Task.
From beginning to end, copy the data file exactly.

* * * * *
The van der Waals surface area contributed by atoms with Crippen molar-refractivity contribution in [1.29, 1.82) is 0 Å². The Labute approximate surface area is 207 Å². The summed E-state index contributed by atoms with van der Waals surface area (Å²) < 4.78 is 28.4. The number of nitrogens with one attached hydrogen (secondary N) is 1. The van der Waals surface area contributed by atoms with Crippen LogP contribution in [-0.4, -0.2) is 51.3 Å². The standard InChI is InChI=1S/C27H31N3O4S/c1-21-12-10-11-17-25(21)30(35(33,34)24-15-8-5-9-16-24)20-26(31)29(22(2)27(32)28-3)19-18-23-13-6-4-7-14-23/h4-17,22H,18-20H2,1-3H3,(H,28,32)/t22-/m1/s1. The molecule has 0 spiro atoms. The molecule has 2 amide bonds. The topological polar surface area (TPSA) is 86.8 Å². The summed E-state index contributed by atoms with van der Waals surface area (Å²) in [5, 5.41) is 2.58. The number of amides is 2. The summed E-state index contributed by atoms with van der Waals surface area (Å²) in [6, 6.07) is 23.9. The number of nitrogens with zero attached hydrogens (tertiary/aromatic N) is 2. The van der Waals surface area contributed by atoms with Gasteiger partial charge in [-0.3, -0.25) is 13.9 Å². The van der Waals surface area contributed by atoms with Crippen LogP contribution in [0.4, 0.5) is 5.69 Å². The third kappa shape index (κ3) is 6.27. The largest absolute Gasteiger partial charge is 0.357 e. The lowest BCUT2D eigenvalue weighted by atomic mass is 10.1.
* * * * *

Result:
The van der Waals surface area contributed by atoms with Crippen molar-refractivity contribution in [1.29, 1.82) is 0 Å². The Labute approximate surface area is 207 Å². The summed E-state index contributed by atoms with van der Waals surface area (Å²) < 4.78 is 28.4. The number of nitrogens with one attached hydrogen (secondary N) is 1. The van der Waals surface area contributed by atoms with Crippen LogP contribution in [-0.4, -0.2) is 51.3 Å². The standard InChI is InChI=1S/C27H31N3O4S/c1-21-12-10-11-17-25(21)30(35(33,34)24-15-8-5-9-16-24)20-26(31)29(22(2)27(32)28-3)19-18-23-13-6-4-7-14-23/h4-17,22H,18-20H2,1-3H3,(H,28,32)/t22-/m1/s1. The molecule has 0 spiro atoms. The molecule has 2 amide bonds. The topological polar surface area (TPSA) is 86.8 Å². The summed E-state index contributed by atoms with van der Waals surface area (Å²) in [5, 5.41) is 2.58. The number of amides is 2. The summed E-state index contributed by atoms with van der Waals surface area (Å²) in [6, 6.07) is 23.9. The number of nitrogens with zero attached hydrogens (tertiary/aromatic N) is 2. The van der Waals surface area contributed by atoms with Gasteiger partial charge in [-0.3, -0.25) is 13.9 Å². The van der Waals surface area contributed by atoms with Crippen LogP contribution in [0.4, 0.5) is 5.69 Å². The third kappa shape index (κ3) is 6.27. The largest absolute Gasteiger partial charge is 0.357 e. The lowest BCUT2D eigenvalue weighted by atomic mass is 10.1.